Not Every Health Problem Needs a Social Solution
In his pre-COVID book Killjoys: A Critique of Paternalism (2017), nanny-state nemesis Christopher Snowdon reports on the rise and pernicious influence of what he calls “public health paternalists.” These folk are not traditional public-health scholars and officials whose concern is to protect individuals from pathogens and other health-hazards that spread more intensely as people live, work, and play in closer and closer proximity to each other.
Instead, public-health paternalists are busybodies who focus on statistical aggregates, such as the percentage of a country’s population that is obese, and propose using state coercion to improve the performance of these aggregates.
Each such statistical aggregate is merely the summation of the health status of each of many individuals who are reckoned to be members of some group, such as “Americans” or “seniors.” Importantly, nearly all of these measured aggregate health outcomes emerge from individual choices that each person in the group voluntarily undertakes and that affect only each decision-maker as an individual.
That is, almost none of these measured aggregate health outcomes is the result of what economists call “negative externalities,” which occur when Smith suffers damage not because of his own choices but, instead, because of choices that Jones made without regard to the negative consequences of those choices on Smith.
Whereas classical liberals, for example, refuse to classify even widespread obesity as a public-health problem, public-health paternalists do classify widespread obesity as a public-health problem. The classical liberal understands that obesity isn’t contagious; each obese person ultimately chooses to lead a lifestyle that results in his or her obesity.
The classical liberal therefore understands that obesity is a private problem of personal – of individual – health, rather than a problem of public health. In contrast, the public-health paternalist leaps from the (perhaps accurate) observation that a large portion of some public is obese to the conclusion that obesity is thus a problem of public health.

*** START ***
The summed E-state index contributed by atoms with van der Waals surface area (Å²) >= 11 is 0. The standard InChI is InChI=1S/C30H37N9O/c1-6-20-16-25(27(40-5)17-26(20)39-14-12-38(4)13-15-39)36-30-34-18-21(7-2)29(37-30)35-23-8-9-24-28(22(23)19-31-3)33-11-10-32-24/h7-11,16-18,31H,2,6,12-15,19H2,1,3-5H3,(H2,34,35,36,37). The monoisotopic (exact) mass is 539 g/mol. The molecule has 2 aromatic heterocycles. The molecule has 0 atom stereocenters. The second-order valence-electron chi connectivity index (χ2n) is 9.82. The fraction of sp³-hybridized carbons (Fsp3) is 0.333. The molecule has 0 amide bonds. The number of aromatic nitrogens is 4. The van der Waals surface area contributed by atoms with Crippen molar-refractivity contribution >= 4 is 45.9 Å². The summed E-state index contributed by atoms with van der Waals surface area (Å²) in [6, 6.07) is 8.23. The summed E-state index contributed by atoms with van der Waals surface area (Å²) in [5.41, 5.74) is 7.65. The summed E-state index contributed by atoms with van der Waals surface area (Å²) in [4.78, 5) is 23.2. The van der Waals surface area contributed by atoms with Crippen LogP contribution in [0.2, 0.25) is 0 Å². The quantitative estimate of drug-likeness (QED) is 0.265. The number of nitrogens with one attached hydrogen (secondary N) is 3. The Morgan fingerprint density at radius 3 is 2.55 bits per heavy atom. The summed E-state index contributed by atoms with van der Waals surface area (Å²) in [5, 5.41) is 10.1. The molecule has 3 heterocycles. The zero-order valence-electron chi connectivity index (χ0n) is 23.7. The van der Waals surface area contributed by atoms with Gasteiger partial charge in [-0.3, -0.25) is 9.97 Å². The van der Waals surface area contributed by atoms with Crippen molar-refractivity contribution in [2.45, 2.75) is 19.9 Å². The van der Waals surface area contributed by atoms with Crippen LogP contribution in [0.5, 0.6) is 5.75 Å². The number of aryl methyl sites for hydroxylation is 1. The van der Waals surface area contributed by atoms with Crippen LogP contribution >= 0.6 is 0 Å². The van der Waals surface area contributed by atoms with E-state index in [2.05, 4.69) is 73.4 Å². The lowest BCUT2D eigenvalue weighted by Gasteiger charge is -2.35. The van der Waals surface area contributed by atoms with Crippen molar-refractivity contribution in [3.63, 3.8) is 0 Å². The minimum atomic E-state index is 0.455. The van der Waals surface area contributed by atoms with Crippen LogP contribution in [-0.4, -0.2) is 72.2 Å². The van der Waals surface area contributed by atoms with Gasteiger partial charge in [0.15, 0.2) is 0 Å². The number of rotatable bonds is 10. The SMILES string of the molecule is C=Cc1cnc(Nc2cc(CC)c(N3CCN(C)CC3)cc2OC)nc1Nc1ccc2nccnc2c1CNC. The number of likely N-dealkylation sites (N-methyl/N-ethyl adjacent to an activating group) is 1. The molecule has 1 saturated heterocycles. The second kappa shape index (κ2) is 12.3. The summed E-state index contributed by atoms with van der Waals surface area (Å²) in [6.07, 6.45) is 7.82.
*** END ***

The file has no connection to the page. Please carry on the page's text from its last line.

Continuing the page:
As Deirdre McCloskey rightly emphasizes, the ways that we talk – our “habits of the lip” – matter. If obesity is called a “public-health problem,” the path is more surely paved to impose on ‘the public’ the responsibility to ‘solve our obesity problem’ – with, of course, ‘the public’ acting chiefly through government. And because any large group of people will have within it some number of individuals who behave in ways that result in self-harm, public-health paternalists will have an easy time finding amidst the statistics several “public-health problems.”
Indeed, every choice that potentially has a negative impact on the health of each individual who makes that choice is a source of such “public-health problems” even when such choices have no negative impact on any other individuals in the group.
In the minds of public-health paternalists, the body politic becomes almost a literal body. The aggregate (as described by statistics) is treated akin to a sentient entity that suffers health problems, many of which can be cured by this entity’s team of physicians – namely, public-health paternalists. And in a country with a population as large as that of the United States, the number of different health problems suffered by absolutely large numbers of individuals will be enormous, thus ensuring no end of opportunities for public-health paternalists to use the power of the state to proscribe and prescribe individuals’ behaviors.
But as Snowdon notes, public-health paternalists sense that, to justify their interventions, they need more than to point to scary statistics drawn from a large population. At least in societies with a liberal tradition – in societies that historically accord some deference to individuals to freely make their own choices – public-health paternalists must bolster the case for their officiousness by convincing the public that seemingly private decisions are not really private.